EPA finalizes 2013 Renewable Fuel Standard

Aug 9, 2013

The U.S. Environmental Protection Agency (EPA) announced the finalization of its proposed Renewable Fuel Standard (RFS) volume requirements for 2013 for conventional biofuels, cellulosic biofuels and the total amount of Advanced Biofuels. EPA had previously finalized the 2013 volume requirements for biomass-based diesel at 1.28 billion gallons.

The announcement finalizes the requirement for total Advanced Biofuel at 2.75 billion gallons, about nine months behind schedule.

The Advanced Biofuel requirement is important to the biodiesel industry because biodiesel, as an EPA-designated Advanced Biofuel under the RFS, can fill not just the Biomass-based Diesel requirement of the program but also part, or all, of the overall Advanced Biofuel requirement. The decision to maintain the Advanced requirement at 2.75 billion gallons offers an additional market opportunity for biodiesel above and beyond the minimum 1.28 billion-gallon Biomass-based diesel requirement for 2013.

“As producers of the feedstock that accounts for more than half of all domestic biodiesel production, we are very pleased with today’s announcement,” says American Soybean Association President Danny Murphy, a soybean farmer from Canton, MS. “The updated volumes for 2013 will allow the promising growth of the biodiesel industry to continue unhindered, and we appreciate Administrator McCarthy and the EPA’s work to see that through.”

EPA also announced it has denied two petitions for reconsideration of the 2013 biomass-based diesel standard of 1.28 billion gallons. These appeals were submitted by petroleum groups in late November 2012 raising a number of issues, including the impact of the 2012 drought and concerns about fraudulent Renewable Identification Numbers (RINs). EPA determined that the petitions failed to meet the requirements for reconsideration under the Clean Air Act.

“During the confirmation process, Administrator McCarthy repeatedly expressed her commitment to building bridges between the agricultural community and the EPA, and this announcement, which recognizes the strengths and benefits of the RFS and takes into account both the current and potential capabilities of the industries that produce these biofuels is a pragmatic and constructive step toward doing just that,” Murphy said.

In addition to confirming the 1.28 billion-gallon requirement for biomass-based diesel and the 2.75 billion-gallon requirement for total Advanced Biofuels, EPA’s announcement imposes the following requirements for 2013:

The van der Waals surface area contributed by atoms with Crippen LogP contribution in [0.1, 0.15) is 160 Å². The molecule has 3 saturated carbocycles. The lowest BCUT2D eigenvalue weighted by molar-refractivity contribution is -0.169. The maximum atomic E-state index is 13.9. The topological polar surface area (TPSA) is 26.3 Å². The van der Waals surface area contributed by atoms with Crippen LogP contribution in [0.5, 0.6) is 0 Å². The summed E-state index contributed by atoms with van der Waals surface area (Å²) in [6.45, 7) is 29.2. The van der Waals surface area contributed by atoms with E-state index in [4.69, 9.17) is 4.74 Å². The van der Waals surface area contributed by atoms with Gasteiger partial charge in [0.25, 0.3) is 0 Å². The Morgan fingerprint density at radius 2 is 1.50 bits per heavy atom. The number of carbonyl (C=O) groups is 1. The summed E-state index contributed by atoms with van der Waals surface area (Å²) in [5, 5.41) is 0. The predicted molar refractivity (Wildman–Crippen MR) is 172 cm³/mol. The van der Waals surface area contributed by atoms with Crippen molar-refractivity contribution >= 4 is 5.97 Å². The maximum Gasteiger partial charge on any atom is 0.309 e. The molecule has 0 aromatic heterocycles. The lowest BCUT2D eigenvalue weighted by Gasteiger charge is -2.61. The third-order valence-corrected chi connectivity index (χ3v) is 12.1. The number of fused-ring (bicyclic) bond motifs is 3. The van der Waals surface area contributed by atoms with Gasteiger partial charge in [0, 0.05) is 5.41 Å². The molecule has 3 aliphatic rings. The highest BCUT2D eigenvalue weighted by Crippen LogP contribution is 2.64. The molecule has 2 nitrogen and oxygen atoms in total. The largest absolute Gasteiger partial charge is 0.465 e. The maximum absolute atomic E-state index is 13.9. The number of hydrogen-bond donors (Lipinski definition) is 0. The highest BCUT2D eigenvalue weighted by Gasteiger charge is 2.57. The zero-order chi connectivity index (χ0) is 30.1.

• Cellulosic biofuel: 6 million gallons. This is a reduction from the 14 million gallons previously proposed by EPA for 2013 and the 1 billion gallons called for under the statute. EPA’s action to reduce the cellulosic biofuel requirement recognizes that significant quantities of cellulosic biofuels are not yet available in the marketplace.

• Conventional biofuel (mostly corn ethanol): 13.8 billion gallons. This quantity maintains the volumes required under the statute for 2013. • Total renewable fuel: 16.55 billion gallons.

Despite fear about markets being unable to take higher amounts of biofuels, energy groups such as the National Biodiesel Board (NBB) and Growth Energy lauded the decision, what they called a “commitment to the RFS.”

“Biodiesel is proving that Advanced Biofuels are working today and that they can reduce prices for consumers,” said Anne Steckel, NBB vice president of federal affairs. “Today’s announcement also demonstrates that the EPA has tremendous flexibility in addressing concerns stemming from the various volume requirements under the RFS, and that it is prepared to use that flexibility in a practical way to ensure that the policy is running smoothly.”

According to a Bloomberg article, prior to the EPA’s announcement, the value of certificates that track mandated ethanol use fell on speculation that the Obama administration would adjust requirements.

Corn-based ethanol RINs dropped 17 percent to 85 cents, their lowest level since May 28.

EPA has yet to propose the RFS for 2014, but agency officials indicated that those figures likely will not be issued until next June, according to DTN’s Washington Insider. In the meantime, the debate on the issue will continue in Congress and among crop and livestock producers and their lobbying organizations in Washington about how to reform the RFS system that has become increasingly unwieldy. — Traci Eatherton, WLJ Editor